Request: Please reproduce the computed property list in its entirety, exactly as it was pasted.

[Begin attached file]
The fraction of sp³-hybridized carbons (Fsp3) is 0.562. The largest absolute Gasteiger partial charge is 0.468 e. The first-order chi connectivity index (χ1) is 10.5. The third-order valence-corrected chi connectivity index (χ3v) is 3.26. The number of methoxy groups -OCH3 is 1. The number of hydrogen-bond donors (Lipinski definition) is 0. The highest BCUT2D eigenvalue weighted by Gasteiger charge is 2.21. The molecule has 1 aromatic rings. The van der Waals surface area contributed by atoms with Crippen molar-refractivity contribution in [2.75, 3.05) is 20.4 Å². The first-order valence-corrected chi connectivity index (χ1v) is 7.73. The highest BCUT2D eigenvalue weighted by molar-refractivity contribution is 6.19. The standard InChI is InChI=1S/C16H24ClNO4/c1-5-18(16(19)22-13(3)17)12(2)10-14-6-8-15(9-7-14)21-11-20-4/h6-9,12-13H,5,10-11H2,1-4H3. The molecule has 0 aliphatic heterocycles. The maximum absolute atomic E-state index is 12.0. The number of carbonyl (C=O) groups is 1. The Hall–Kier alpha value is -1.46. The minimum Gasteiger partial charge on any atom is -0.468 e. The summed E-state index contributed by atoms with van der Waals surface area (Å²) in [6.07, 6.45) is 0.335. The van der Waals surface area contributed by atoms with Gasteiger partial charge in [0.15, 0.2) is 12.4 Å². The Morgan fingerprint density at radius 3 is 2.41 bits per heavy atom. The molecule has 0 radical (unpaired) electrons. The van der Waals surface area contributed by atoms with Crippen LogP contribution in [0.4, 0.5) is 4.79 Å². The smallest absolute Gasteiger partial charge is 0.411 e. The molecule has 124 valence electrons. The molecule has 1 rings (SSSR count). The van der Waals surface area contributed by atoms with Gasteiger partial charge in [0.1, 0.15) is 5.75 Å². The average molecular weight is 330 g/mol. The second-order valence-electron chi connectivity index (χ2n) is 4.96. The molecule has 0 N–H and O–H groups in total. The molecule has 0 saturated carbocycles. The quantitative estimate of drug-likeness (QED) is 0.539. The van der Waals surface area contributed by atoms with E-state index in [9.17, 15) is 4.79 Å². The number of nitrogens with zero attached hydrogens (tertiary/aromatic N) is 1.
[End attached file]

The fraction of sp³-hybridized carbons (Fsp3) is 0.562. The largest absolute Gasteiger partial charge is 0.468 e. The first-order chi connectivity index (χ1) is 10.5. The third-order valence-corrected chi connectivity index (χ3v) is 3.26. The number of methoxy groups -OCH3 is 1. The number of hydrogen-bond donors (Lipinski definition) is 0. The highest BCUT2D eigenvalue weighted by Gasteiger charge is 2.21. The molecule has 1 aromatic rings. The van der Waals surface area contributed by atoms with Crippen molar-refractivity contribution in [2.75, 3.05) is 20.4 Å². The first-order valence-corrected chi connectivity index (χ1v) is 7.73. The highest BCUT2D eigenvalue weighted by molar-refractivity contribution is 6.19. The standard InChI is InChI=1S/C16H24ClNO4/c1-5-18(16(19)22-13(3)17)12(2)10-14-6-8-15(9-7-14)21-11-20-4/h6-9,12-13H,5,10-11H2,1-4H3. The molecule has 0 aliphatic heterocycles. The maximum absolute atomic E-state index is 12.0. The number of carbonyl (C=O) groups is 1. The Hall–Kier alpha value is -1.46. The minimum Gasteiger partial charge on any atom is -0.468 e. The summed E-state index contributed by atoms with van der Waals surface area (Å²) in [6.07, 6.45) is 0.335. The van der Waals surface area contributed by atoms with Gasteiger partial charge in [0.15, 0.2) is 12.4 Å². The Morgan fingerprint density at radius 3 is 2.41 bits per heavy atom. The molecule has 0 radical (unpaired) electrons. The van der Waals surface area contributed by atoms with Crippen LogP contribution in [0.4, 0.5) is 4.79 Å². The smallest absolute Gasteiger partial charge is 0.411 e. The molecule has 124 valence electrons. The molecule has 1 rings (SSSR count). The van der Waals surface area contributed by atoms with Gasteiger partial charge in [0.1, 0.15) is 5.75 Å². The average molecular weight is 330 g/mol. The second-order valence-electron chi connectivity index (χ2n) is 4.96. The molecule has 0 N–H and O–H groups in total. The molecule has 0 saturated carbocycles. The quantitative estimate of drug-likeness (QED) is 0.539. The van der Waals surface area contributed by atoms with E-state index in [9.17, 15) is 4.79 Å². The number of nitrogens with zero attached hydrogens (tertiary/aromatic N) is 1.